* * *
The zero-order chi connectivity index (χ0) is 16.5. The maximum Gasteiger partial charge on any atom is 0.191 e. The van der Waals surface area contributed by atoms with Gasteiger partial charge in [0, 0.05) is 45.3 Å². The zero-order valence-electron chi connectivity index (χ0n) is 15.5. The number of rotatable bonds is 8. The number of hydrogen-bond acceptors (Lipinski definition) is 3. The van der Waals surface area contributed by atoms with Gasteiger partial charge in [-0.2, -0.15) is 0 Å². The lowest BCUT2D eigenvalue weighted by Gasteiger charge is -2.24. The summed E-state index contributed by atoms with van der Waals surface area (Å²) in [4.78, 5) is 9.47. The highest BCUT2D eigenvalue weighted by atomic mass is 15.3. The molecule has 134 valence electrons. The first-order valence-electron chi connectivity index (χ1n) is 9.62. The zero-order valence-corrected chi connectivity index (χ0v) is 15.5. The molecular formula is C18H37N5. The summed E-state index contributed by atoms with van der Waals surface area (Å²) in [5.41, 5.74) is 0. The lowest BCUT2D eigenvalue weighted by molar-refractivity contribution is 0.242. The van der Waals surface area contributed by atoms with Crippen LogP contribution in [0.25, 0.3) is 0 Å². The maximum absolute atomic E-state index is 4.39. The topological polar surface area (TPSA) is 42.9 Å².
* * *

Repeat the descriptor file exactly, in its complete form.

The zero-order chi connectivity index (χ0) is 16.5. The maximum Gasteiger partial charge on any atom is 0.191 e. The van der Waals surface area contributed by atoms with Gasteiger partial charge in [0, 0.05) is 45.3 Å². The zero-order valence-electron chi connectivity index (χ0n) is 15.5. The number of rotatable bonds is 8. The number of hydrogen-bond acceptors (Lipinski definition) is 3. The van der Waals surface area contributed by atoms with Gasteiger partial charge in [-0.2, -0.15) is 0 Å². The lowest BCUT2D eigenvalue weighted by Gasteiger charge is -2.24. The summed E-state index contributed by atoms with van der Waals surface area (Å²) in [4.78, 5) is 9.47. The highest BCUT2D eigenvalue weighted by atomic mass is 15.3. The molecule has 134 valence electrons. The first-order valence-electron chi connectivity index (χ1n) is 9.62. The zero-order valence-corrected chi connectivity index (χ0v) is 15.5. The molecular formula is C18H37N5. The summed E-state index contributed by atoms with van der Waals surface area (Å²) in [5.41, 5.74) is 0. The lowest BCUT2D eigenvalue weighted by molar-refractivity contribution is 0.242. The van der Waals surface area contributed by atoms with Crippen LogP contribution in [0.25, 0.3) is 0 Å². The maximum absolute atomic E-state index is 4.39. The topological polar surface area (TPSA) is 42.9 Å².